The other day I was talking to my teenage son about the portrait photography industry and how it has evolved throughout the years. We were discussing the business of doing business and how people assign value to emotional objects such as photographs. As we talked about creating pricing structures for the products that a photographer may carry, he said, “Well, of course they are not paying you for the paper! They are paying you for what you put on it!” I must say that, as his mother and a photographer, my heart sort of skipped a beat when I heard him “get it” without even a hint from me. As I mentioned last week, there are real reasons that we ought to remember the importance of printed portraits. But the value of professionally designed portraits is not contained in paper and ink. It is in the image itself. Your photographer is going to most certainly charge more than what a blank piece of fancy paper costs because they are not selling you a blank piece of fancy paper. The photographer brings the only element that truly imbues that piece of paper with any kind of meaningful value. The image.
Think about it. Reams of paper and drums of even the finest pigments will never ever on their own be referred to by a mother as “priceless” the way that a family portrait will. Why? Because we do not pay photographers for ink and paper. We pay them for the images they capture. Some call it art. And for the photographer who has spent years studying photography, yes it is her business but it is also her art. It’s a piece of herself because she has invested so much of her life into her ability to capture the light and shadows, the movement, the emotion.
While the value of printed portraits is not in the raw materials alone, my clients understand that I pour myself into my work and that I won’t rest until I have placed a beautiful finished product in their hands. They know that I will not deliver a piece that isn’t made excellently and designed to last a lifetime (and longer because portraits are not just for us!) This is why I only sell archival quality fine art prints.
Why archival prints?
There are numerous types of tree based papers on which your portrait designer can opt to print your images. Wood based papers though are often laced with substantial concentrations of acid, which causes deterioration and yellowing over time. Cotton based papers, on the other hand, are highly resistant to fading, discoloration and deterioration. My fine art prints are made on 100% cotton fiber or (depending on the finish you select) sometimes non-cotton Alpha Cellulose based papers sourced from a company that has been the premier provider of museum quality papers for more than 400 years. Printed on highly calibrated wide gamut precision printers, the inks used can combine to create millions of color variations, many more than your standard large format printers, which accounts for the depth, richness and clarity of colors in fine art prints.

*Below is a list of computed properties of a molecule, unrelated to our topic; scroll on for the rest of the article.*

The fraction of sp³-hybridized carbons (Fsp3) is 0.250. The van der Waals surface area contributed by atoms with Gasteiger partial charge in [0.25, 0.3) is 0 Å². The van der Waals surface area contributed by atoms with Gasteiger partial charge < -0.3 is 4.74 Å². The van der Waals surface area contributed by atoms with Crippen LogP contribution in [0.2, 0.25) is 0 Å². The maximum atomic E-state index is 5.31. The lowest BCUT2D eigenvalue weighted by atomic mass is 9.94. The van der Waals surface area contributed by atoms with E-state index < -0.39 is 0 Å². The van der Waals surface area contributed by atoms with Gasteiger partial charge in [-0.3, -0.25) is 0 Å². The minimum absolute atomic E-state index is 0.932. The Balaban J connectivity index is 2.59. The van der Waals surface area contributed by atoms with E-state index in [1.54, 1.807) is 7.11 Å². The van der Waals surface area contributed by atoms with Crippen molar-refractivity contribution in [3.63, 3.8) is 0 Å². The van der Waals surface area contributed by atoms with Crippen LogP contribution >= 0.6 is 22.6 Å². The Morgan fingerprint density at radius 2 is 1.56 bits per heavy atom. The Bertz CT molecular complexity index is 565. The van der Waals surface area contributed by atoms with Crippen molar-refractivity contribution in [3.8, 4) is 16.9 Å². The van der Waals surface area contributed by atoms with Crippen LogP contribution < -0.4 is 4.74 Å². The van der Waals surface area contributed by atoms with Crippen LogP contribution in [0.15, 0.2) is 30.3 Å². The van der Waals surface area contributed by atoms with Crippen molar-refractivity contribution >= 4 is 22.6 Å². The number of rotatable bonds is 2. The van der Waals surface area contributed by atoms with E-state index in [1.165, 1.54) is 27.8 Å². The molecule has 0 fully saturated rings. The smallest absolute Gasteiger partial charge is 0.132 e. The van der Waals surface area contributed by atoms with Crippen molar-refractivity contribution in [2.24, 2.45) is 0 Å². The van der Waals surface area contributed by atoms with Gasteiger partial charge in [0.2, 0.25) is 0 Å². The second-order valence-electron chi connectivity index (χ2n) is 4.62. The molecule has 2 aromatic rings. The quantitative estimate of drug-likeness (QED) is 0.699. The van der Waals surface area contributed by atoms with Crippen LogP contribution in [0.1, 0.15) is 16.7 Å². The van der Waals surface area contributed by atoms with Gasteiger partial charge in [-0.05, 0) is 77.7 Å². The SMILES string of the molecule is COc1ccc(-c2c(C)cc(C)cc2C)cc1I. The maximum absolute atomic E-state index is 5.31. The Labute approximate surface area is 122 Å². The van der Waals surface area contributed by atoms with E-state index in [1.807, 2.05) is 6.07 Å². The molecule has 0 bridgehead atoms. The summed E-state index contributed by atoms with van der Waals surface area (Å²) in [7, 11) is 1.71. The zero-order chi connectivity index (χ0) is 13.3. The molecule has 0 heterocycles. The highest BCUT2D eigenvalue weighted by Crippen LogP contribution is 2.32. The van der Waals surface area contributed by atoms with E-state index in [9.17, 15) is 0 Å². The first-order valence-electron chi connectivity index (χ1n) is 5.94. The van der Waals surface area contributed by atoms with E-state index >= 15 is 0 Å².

While renowned for holding their color and clarity for many decades, Fine Art Prints are not impervious to environmental stressors. One still must be careful to treat them well in order to keep them looking their best. The fact is, for all photographic prints, archival included, the safest environment is a dark, climate controlled one. Not many of us invest in family and wedding portraits in order to hide them away. That you will display them is largely unquestioned. Here are some quick tips for caring for your portraits in a way that will best preserve their integrity while being enjoyed.
Fine Art Portrait Care Tips
- Avoid touching the ink. Whether you use cotton gloves when handling them or not, is up to you. At the very least, wash your hands with soap and dry them well before handling your prints. I have begun to include a pair of cotton gloves when I deliver your prints so that you can handle them appropriately.
- Avoid tapes. If tapes must be used to secure the portrait to a mat, be sure that the tape is an acid-free archival tape. These can be found at local arts & crafts stores.
- If possible hang them out of direct sunlight.
- No direct contact with glass. Archival acid-free mats should always be used. Portraits that are pressed straight up against glass will bond with the glass over time, making it impossible to ever remove the portrait from the frame without significant damage. As for the type of glass used, it is largely up to personal preference. Acrylic glazing with a UV protectant can be purchased at almost any custom framer’s shop. It is unbreakable, lightweight, easy to clean with normal household cleaners, reduces condensation and comes in an anti-glare variety as well. This is what many museums use to protect their works of art.